How fruit-eating birds could help regrow tropical forests

Tropical fruit-eating birds are so much more than just eye candy. These wildly colored avians are also a vital part of regenerating tropical forests. Data gathered on the ground in the Atlantic Forest of Brazil indicates that if birds like the red-legged honeycreeper, palm tanager, and toco toucan can move around more freely, carbon storage can increase by up to 38 percent. The findings are detailed in a study published April 15 in the journal Nature Climate Change

A crucial, but fragmented landscape

The Atlantic Forest in Brazil is one of the most biologically diverse regions in the world. It’s home to nearly seven percent of the world’s plant species and five percent of all vertebrates. This region is also one of Earth’s most fragmented tropical forests, due to deforestation, agriculture, and other human activities. Roughly 88 percent of its vegetation has been lost in the last 500 years, with only 12 percent of the original forest remaining in a patchwork of micro-forests. Many of these widely scattered forests are too far apart from one another to support bird movement.

Wild birds that eat a variety of fruits–or frugivores–can play a vital role in forest ecosystems by eating, excreting, and spreading seeds as they move around. Between 70 to 90 percent of the tree species living in tropical forests depend on seed dispersal from animals, as it allows the forests to grow and function.  

To combat this, 12 million hectares of land are targeted for restoration and natural recovery under the Atlantic Forest Restoration Pact. New data from this study is helpful for determining how to proceed. 

[Related: Three nations pledge to reverse decades of destruction in the rainforest.]

“This crucial information enables us to pinpoint active restoration efforts–like tree planting–in landscapes falling below this forest cover threshold, where assisted restoration is most urgent and effective,” Daisy Dent, a study co-author and naturalist at ETH Zurich, a public research university in Switzerland, said in a statement. 

Bigger birds, bigger seeds

In the study, the team compared the carbon storage potential that could be recovered in landscapes with limited forest fragmentation to the more splintered landscapes. They found that the  more fragmented landscapes restricted the bird’s movement and more tree cover was needed.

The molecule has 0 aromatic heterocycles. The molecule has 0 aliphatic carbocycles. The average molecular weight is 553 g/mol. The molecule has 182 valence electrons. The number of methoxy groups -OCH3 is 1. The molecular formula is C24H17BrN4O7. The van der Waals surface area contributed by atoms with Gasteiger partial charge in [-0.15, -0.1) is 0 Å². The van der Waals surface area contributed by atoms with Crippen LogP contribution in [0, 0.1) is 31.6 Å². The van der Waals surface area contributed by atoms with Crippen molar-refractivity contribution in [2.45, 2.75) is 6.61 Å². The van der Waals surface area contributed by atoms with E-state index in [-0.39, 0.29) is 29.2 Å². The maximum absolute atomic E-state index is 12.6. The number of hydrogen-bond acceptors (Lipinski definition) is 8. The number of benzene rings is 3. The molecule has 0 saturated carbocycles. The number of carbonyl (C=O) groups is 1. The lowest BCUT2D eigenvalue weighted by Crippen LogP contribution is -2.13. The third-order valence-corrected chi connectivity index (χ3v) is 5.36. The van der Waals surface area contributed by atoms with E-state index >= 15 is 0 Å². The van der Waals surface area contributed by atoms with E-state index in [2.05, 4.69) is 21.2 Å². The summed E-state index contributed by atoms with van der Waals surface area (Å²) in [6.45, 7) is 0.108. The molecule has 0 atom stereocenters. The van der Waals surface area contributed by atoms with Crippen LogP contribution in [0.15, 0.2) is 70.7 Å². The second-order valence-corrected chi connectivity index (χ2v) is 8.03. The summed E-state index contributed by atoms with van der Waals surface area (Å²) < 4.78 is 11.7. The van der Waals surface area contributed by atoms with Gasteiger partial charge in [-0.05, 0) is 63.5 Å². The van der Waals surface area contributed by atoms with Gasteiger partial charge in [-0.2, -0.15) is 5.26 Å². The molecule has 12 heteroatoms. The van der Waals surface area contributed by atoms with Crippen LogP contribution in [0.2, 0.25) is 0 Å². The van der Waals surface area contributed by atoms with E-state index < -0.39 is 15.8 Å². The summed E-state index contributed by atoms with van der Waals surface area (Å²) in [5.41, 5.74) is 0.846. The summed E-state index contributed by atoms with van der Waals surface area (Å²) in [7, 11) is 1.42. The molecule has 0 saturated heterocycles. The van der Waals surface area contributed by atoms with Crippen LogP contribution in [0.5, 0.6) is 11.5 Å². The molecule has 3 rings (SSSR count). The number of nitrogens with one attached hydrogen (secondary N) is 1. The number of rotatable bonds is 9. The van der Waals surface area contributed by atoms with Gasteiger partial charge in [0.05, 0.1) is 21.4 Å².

According to the team, a minimum of 40 percent forest cover is critical across the Atlantic Forest region for species diversity and also maintain and restore ecosystem services needed to maximize forest restoration efforts. These ecosystem services include carbon storage and seed dispersal.

Different bird species also have differing impacts in terms of seed dispersal. 

The smaller birds can spread more seeds around, but they can only carry the smaller seeds that have lower carbon storage potential. 

Larger larger birds like the toco toucan or the curl-crested jay can disperse the seeds of bigger trees with a higher carbon storage potential. However, the larger birds are less likely to move across more highly fragmented landscapes.

“Allowing larger frugivores to move freely across forest landscapes is critical for healthy tropical forest recovery,” study co-author and ETH Zurich ecologist and biologist Carolina Bello said in a statement. “This study demonstrates that especially in tropical ecosystems seed dispersal mediated by birds plays a fundamental role in determining the species that can regenerate.”

What can be done

Preventing the poaching of tropical birds is one strategy, as more birds flying around can translate into more trees.

“We have always known that birds are essential, but it is remarkable to discover the scale of those effects,” study co-author and ETH Zurich ecologist Thomas Crowther said in a statement. “If we can recover the complexity of life within these forests, their carbon storage potential would increase significantly.”

[Related: Songbirds near the equator really are hotter, color-wise.]

Earlier studies suggest that recovering these forests could capture more than 2.3 billion tonnes of carbon. Natural regeneration could also be more cost-effective than planting more trees, but both should be done. This enhances animal movement in the areas where a more passive restoration is more likely. In highly fragmented landscapes, active restoration like planting more trees is necessary. In order for these tree planting methods to be ecologically effective, ensuring that the trees actually belong in the area and not are not being planted in grasslands is important. 

[Related: When planting trees is bad for the planet]

“By identifying the thresholds of forest cover in the surrounding landscape that allow seed dispersal, we can identify areas where natural regeneration is possible, as well as areas where we need to actively plant trees, allowing us to maximize the cost-effectiveness of forest restoration,” study co-author and nature based solutions project manager Danielle Ramos, said in a statement. Ramos is affiliated with the University of Exeter in the United Kingdom and the Universidade Estadual Paulista, in Rio Claro, São Paulo, Brazil.

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